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Home arrow Health arrow Analysis of Protein Post-Translational Modifications by Mass Spectrometry
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Targeted Analyses

In addition to data-dependent approaches, targeted methods also exist whereby specific ion transitions can be monitored. These various targeted approaches are summarized in Figure 1.1, each of which has been employed to characterize post-translationally modified peptides.

Precursor ion scanning (PIS) is a sensitive mode of mass spectrometric operation primarily performed on triple quadrupole instruments, which has been

The selected reaction monitoring technique

Figure 1.1 The selected reaction monitoring technique. Molecular ions of a specific analyte are selected in Q1 and fragmented in Q2. electrospray ionization (ESI). Molecular ions of one or several contaminants are isolated and fragmented together. A specific fragment ion from the target analyte (transition) is selected in Q3 and guided to the detector. The number of target fragment ions is counted over time, resulting in an SRM trace for each transition. On the far right, cycles through three transitions, corresponding to three different fragments of the target analyte, and the corresponding three SRM traces are shown. Source: Picotti and Aebersold 2012 [38]. Reproduced with permission from Macmillan Publishers Ltd.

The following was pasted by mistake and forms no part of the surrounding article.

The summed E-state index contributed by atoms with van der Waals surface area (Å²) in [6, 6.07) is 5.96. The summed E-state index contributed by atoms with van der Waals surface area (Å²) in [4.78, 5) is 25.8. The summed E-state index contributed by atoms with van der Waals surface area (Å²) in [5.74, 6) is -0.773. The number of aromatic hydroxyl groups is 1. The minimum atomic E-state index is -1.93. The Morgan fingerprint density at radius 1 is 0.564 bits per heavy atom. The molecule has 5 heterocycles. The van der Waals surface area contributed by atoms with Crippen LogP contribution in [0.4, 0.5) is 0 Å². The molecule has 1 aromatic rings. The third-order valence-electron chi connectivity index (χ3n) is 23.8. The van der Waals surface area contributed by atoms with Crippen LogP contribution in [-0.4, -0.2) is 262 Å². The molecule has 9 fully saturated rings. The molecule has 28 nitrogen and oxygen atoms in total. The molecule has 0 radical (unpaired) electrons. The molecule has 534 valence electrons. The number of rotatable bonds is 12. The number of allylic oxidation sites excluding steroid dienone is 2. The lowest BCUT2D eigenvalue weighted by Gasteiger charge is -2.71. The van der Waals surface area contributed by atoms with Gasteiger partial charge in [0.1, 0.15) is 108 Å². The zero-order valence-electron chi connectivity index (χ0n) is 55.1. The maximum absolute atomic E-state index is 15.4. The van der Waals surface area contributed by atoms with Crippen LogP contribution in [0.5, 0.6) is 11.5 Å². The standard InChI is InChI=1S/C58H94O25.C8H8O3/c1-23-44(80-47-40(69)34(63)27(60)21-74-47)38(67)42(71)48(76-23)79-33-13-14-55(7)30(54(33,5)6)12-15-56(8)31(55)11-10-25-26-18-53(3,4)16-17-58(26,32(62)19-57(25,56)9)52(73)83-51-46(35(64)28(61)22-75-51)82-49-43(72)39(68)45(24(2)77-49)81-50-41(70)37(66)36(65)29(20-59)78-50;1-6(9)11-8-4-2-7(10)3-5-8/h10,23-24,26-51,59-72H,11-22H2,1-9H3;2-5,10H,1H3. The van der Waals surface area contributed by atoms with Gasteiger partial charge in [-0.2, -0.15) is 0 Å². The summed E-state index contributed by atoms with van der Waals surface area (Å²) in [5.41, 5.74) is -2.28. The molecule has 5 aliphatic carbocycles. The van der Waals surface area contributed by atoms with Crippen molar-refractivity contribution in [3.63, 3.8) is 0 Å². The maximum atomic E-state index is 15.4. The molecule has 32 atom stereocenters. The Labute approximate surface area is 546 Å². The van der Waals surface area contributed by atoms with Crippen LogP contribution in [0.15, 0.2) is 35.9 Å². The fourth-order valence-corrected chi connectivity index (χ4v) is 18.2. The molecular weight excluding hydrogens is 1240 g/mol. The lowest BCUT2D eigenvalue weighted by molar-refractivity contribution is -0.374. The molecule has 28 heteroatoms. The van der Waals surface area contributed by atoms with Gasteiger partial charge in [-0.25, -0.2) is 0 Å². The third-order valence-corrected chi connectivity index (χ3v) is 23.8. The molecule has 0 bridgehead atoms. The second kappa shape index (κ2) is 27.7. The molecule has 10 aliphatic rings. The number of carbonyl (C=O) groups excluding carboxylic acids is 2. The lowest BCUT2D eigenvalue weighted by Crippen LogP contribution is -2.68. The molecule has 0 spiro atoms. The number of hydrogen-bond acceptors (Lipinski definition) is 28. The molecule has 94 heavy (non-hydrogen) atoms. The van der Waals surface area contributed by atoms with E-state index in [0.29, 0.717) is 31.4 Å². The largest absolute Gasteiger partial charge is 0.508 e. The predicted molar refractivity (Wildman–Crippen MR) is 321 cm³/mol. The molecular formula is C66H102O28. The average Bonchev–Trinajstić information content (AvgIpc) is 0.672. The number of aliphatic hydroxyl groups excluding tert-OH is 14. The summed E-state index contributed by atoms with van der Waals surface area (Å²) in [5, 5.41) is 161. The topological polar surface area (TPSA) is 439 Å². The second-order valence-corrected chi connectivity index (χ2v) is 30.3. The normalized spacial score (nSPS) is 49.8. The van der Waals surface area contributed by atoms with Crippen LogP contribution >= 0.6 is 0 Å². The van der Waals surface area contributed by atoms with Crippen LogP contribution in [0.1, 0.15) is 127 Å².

employed for the analysis of predefined PTMs. In PIS, the third quadrupole of a triple quadruple mass spectrometer is fixed on a selected m/z, typically that being a neutral loss ion, for example, 79 Da for a phosphate anion observed in negative ion mode of detection, whereby the (PO3) species is derived from the CID of phosphorylated moieties [39]. This method is highly selective and sensitive and has been applied to other PTMs beyond the analysis of phosphopep- tides. Another targeted method traditionally employed for identification of post-translationally modified peptides is neutral loss scanning (NLS) [40]. NLS experiments monitor all pairs of precursor ions and product ions that differ by a constant neutral loss consistent with the PTM of interest. However, with the exponential improvements in speed and sensitivity for instruments such as the orbitrap and Q-TOF, these methods are less commonly employed than several years ago.

 
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